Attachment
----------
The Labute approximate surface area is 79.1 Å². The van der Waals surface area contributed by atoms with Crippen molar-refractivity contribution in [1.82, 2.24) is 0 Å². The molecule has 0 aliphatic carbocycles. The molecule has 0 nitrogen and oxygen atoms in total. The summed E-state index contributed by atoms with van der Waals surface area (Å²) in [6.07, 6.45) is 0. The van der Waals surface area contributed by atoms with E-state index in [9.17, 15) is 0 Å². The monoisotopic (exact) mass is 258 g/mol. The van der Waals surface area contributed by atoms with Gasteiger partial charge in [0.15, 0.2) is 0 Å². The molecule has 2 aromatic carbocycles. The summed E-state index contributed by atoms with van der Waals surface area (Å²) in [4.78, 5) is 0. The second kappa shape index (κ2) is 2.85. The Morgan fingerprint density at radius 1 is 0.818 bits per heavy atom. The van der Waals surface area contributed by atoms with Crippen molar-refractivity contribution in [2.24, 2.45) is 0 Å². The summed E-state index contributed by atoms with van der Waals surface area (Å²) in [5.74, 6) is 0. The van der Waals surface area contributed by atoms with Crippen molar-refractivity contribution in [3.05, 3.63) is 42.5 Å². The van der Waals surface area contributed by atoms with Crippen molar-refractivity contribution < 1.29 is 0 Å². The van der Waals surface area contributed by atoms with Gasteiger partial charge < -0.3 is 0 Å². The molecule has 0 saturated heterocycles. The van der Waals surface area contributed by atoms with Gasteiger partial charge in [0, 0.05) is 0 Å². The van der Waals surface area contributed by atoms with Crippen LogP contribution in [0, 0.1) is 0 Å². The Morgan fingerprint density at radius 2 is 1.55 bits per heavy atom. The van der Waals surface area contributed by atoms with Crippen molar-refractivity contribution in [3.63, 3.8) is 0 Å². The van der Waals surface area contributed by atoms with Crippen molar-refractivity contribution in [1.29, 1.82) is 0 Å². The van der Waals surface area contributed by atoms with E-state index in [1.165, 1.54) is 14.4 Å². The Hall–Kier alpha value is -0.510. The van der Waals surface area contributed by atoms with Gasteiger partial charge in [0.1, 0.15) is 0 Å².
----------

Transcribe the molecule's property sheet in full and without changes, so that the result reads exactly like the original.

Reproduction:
The Labute approximate surface area is 79.1 Å². The van der Waals surface area contributed by atoms with Crippen molar-refractivity contribution in [1.82, 2.24) is 0 Å². The molecule has 0 aliphatic carbocycles. The molecule has 0 nitrogen and oxygen atoms in total. The summed E-state index contributed by atoms with van der Waals surface area (Å²) in [6.07, 6.45) is 0. The van der Waals surface area contributed by atoms with E-state index in [9.17, 15) is 0 Å². The monoisotopic (exact) mass is 258 g/mol. The van der Waals surface area contributed by atoms with Gasteiger partial charge in [0.15, 0.2) is 0 Å². The molecule has 2 aromatic carbocycles. The summed E-state index contributed by atoms with van der Waals surface area (Å²) in [4.78, 5) is 0. The second kappa shape index (κ2) is 2.85. The Morgan fingerprint density at radius 1 is 0.818 bits per heavy atom. The van der Waals surface area contributed by atoms with Crippen molar-refractivity contribution in [2.24, 2.45) is 0 Å². The summed E-state index contributed by atoms with van der Waals surface area (Å²) in [5.74, 6) is 0. The van der Waals surface area contributed by atoms with Crippen molar-refractivity contribution in [3.05, 3.63) is 42.5 Å². The van der Waals surface area contributed by atoms with Crippen molar-refractivity contribution < 1.29 is 0 Å². The van der Waals surface area contributed by atoms with Gasteiger partial charge < -0.3 is 0 Å². The molecule has 0 saturated heterocycles. The van der Waals surface area contributed by atoms with Gasteiger partial charge in [0, 0.05) is 0 Å². The van der Waals surface area contributed by atoms with Crippen LogP contribution in [0, 0.1) is 0 Å². The Morgan fingerprint density at radius 2 is 1.55 bits per heavy atom. The van der Waals surface area contributed by atoms with Crippen molar-refractivity contribution in [3.63, 3.8) is 0 Å². The van der Waals surface area contributed by atoms with Crippen molar-refractivity contribution in [1.29, 1.82) is 0 Å². The van der Waals surface area contributed by atoms with E-state index in [1.165, 1.54) is 14.4 Å². The Hall–Kier alpha value is -0.510. The van der Waals surface area contributed by atoms with Gasteiger partial charge in [0.1, 0.15) is 0 Å².